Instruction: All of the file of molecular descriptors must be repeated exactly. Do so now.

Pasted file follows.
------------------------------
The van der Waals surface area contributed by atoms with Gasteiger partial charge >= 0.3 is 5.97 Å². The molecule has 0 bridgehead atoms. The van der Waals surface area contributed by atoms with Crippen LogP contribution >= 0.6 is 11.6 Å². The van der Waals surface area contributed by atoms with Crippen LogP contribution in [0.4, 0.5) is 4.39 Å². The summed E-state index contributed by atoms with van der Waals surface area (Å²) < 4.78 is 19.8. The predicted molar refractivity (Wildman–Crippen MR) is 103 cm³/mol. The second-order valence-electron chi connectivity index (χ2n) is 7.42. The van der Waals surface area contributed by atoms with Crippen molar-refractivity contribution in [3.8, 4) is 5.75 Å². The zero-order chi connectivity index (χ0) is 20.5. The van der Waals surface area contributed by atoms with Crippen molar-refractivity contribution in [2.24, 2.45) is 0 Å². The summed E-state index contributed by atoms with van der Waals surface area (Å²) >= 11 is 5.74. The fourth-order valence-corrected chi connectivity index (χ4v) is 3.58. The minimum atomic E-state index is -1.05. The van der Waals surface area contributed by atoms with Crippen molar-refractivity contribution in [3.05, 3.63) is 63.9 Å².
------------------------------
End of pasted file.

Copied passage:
The van der Waals surface area contributed by atoms with Gasteiger partial charge >= 0.3 is 5.97 Å². The molecule has 0 bridgehead atoms. The van der Waals surface area contributed by atoms with Crippen LogP contribution >= 0.6 is 11.6 Å². The van der Waals surface area contributed by atoms with Crippen LogP contribution in [0.4, 0.5) is 4.39 Å². The summed E-state index contributed by atoms with van der Waals surface area (Å²) < 4.78 is 19.8. The predicted molar refractivity (Wildman–Crippen MR) is 103 cm³/mol. The second-order valence-electron chi connectivity index (χ2n) is 7.42. The van der Waals surface area contributed by atoms with Crippen molar-refractivity contribution in [3.8, 4) is 5.75 Å². The zero-order chi connectivity index (χ0) is 20.5. The van der Waals surface area contributed by atoms with Crippen molar-refractivity contribution in [2.24, 2.45) is 0 Å². The summed E-state index contributed by atoms with van der Waals surface area (Å²) >= 11 is 5.74. The fourth-order valence-corrected chi connectivity index (χ4v) is 3.58. The minimum atomic E-state index is -1.05. The van der Waals surface area contributed by atoms with Crippen molar-refractivity contribution in [3.05, 3.63) is 63.9 Å².